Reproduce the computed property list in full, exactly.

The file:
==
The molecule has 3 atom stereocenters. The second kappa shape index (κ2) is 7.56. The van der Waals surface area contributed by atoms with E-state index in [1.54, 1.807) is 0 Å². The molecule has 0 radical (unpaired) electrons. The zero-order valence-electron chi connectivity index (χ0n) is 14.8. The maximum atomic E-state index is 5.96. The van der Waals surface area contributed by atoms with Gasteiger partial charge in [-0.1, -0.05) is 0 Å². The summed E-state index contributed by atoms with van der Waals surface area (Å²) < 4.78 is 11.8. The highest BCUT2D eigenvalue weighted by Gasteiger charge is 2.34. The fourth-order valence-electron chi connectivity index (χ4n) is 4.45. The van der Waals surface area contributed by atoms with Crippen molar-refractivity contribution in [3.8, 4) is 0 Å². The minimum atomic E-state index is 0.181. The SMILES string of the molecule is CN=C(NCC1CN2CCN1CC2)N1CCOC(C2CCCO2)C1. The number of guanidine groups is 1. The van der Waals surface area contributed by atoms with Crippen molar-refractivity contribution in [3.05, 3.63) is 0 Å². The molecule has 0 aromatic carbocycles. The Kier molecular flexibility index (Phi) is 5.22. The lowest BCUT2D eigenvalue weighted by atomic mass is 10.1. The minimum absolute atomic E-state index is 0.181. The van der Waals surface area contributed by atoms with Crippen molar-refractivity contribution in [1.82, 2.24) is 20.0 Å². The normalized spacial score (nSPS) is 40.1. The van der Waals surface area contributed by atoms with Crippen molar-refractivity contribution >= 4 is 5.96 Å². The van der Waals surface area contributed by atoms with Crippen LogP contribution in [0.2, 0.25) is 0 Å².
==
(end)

The molecule has 3 atom stereocenters. The second kappa shape index (κ2) is 7.56. The van der Waals surface area contributed by atoms with E-state index in [1.54, 1.807) is 0 Å². The molecule has 0 radical (unpaired) electrons. The zero-order valence-electron chi connectivity index (χ0n) is 14.8. The maximum atomic E-state index is 5.96. The van der Waals surface area contributed by atoms with Gasteiger partial charge in [-0.1, -0.05) is 0 Å². The summed E-state index contributed by atoms with van der Waals surface area (Å²) < 4.78 is 11.8. The highest BCUT2D eigenvalue weighted by Gasteiger charge is 2.34. The fourth-order valence-electron chi connectivity index (χ4n) is 4.45. The van der Waals surface area contributed by atoms with Crippen molar-refractivity contribution in [3.8, 4) is 0 Å². The minimum atomic E-state index is 0.181. The SMILES string of the molecule is CN=C(NCC1CN2CCN1CC2)N1CCOC(C2CCCO2)C1. The number of guanidine groups is 1. The van der Waals surface area contributed by atoms with Crippen molar-refractivity contribution in [3.05, 3.63) is 0 Å². The molecule has 0 aromatic carbocycles. The Kier molecular flexibility index (Phi) is 5.22. The lowest BCUT2D eigenvalue weighted by atomic mass is 10.1. The minimum absolute atomic E-state index is 0.181. The van der Waals surface area contributed by atoms with Crippen molar-refractivity contribution in [1.82, 2.24) is 20.0 Å². The normalized spacial score (nSPS) is 40.1. The van der Waals surface area contributed by atoms with Crippen molar-refractivity contribution >= 4 is 5.96 Å². The van der Waals surface area contributed by atoms with Crippen LogP contribution in [0.2, 0.25) is 0 Å².